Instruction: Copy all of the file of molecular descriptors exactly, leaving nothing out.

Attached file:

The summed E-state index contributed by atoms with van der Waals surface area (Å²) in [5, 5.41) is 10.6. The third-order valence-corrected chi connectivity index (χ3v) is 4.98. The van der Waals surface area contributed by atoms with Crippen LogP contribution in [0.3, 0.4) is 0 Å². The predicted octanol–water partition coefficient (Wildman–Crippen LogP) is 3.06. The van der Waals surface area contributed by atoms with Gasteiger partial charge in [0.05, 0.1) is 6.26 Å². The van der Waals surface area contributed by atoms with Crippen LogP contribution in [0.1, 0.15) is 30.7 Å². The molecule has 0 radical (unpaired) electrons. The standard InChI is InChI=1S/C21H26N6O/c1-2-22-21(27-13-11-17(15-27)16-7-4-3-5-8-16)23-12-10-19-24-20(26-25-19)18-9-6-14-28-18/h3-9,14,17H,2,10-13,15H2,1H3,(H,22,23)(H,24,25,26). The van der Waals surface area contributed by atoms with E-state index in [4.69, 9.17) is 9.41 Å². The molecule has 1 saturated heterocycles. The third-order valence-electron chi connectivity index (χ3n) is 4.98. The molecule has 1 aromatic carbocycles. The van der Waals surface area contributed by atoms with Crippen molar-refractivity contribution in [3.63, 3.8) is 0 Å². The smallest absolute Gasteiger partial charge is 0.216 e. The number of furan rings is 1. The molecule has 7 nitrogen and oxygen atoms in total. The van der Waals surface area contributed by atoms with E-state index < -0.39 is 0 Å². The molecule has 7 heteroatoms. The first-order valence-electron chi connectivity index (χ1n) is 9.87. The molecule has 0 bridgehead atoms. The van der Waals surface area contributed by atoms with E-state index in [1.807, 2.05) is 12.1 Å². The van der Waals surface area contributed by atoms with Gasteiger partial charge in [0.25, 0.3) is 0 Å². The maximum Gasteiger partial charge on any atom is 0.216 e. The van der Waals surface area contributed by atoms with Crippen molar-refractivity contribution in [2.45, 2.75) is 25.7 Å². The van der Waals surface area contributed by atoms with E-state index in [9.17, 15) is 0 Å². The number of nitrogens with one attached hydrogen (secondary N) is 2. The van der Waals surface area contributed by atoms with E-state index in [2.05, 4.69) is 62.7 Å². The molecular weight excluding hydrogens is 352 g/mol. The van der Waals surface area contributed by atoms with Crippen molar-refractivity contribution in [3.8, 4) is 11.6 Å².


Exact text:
The summed E-state index contributed by atoms with van der Waals surface area (Å²) in [5, 5.41) is 10.6. The third-order valence-corrected chi connectivity index (χ3v) is 4.98. The van der Waals surface area contributed by atoms with Crippen LogP contribution in [0.3, 0.4) is 0 Å². The predicted octanol–water partition coefficient (Wildman–Crippen LogP) is 3.06. The van der Waals surface area contributed by atoms with Gasteiger partial charge in [0.05, 0.1) is 6.26 Å². The van der Waals surface area contributed by atoms with Crippen LogP contribution in [0.1, 0.15) is 30.7 Å². The molecule has 0 radical (unpaired) electrons. The standard InChI is InChI=1S/C21H26N6O/c1-2-22-21(27-13-11-17(15-27)16-7-4-3-5-8-16)23-12-10-19-24-20(26-25-19)18-9-6-14-28-18/h3-9,14,17H,2,10-13,15H2,1H3,(H,22,23)(H,24,25,26). The van der Waals surface area contributed by atoms with E-state index in [4.69, 9.17) is 9.41 Å². The molecule has 1 saturated heterocycles. The third-order valence-electron chi connectivity index (χ3n) is 4.98. The molecule has 1 aromatic carbocycles. The van der Waals surface area contributed by atoms with Crippen molar-refractivity contribution in [3.63, 3.8) is 0 Å². The smallest absolute Gasteiger partial charge is 0.216 e. The number of furan rings is 1. The molecule has 7 nitrogen and oxygen atoms in total. The van der Waals surface area contributed by atoms with E-state index < -0.39 is 0 Å². The molecule has 7 heteroatoms. The first-order valence-electron chi connectivity index (χ1n) is 9.87. The molecule has 0 bridgehead atoms. The van der Waals surface area contributed by atoms with E-state index in [1.807, 2.05) is 12.1 Å². The van der Waals surface area contributed by atoms with Gasteiger partial charge in [0.25, 0.3) is 0 Å². The maximum Gasteiger partial charge on any atom is 0.216 e. The van der Waals surface area contributed by atoms with Crippen molar-refractivity contribution in [2.45, 2.75) is 25.7 Å². The van der Waals surface area contributed by atoms with E-state index in [9.17, 15) is 0 Å². The number of nitrogens with one attached hydrogen (secondary N) is 2. The van der Waals surface area contributed by atoms with E-state index in [2.05, 4.69) is 62.7 Å². The molecular weight excluding hydrogens is 352 g/mol. The van der Waals surface area contributed by atoms with Crippen molar-refractivity contribution in [3.8, 4) is 11.6 Å².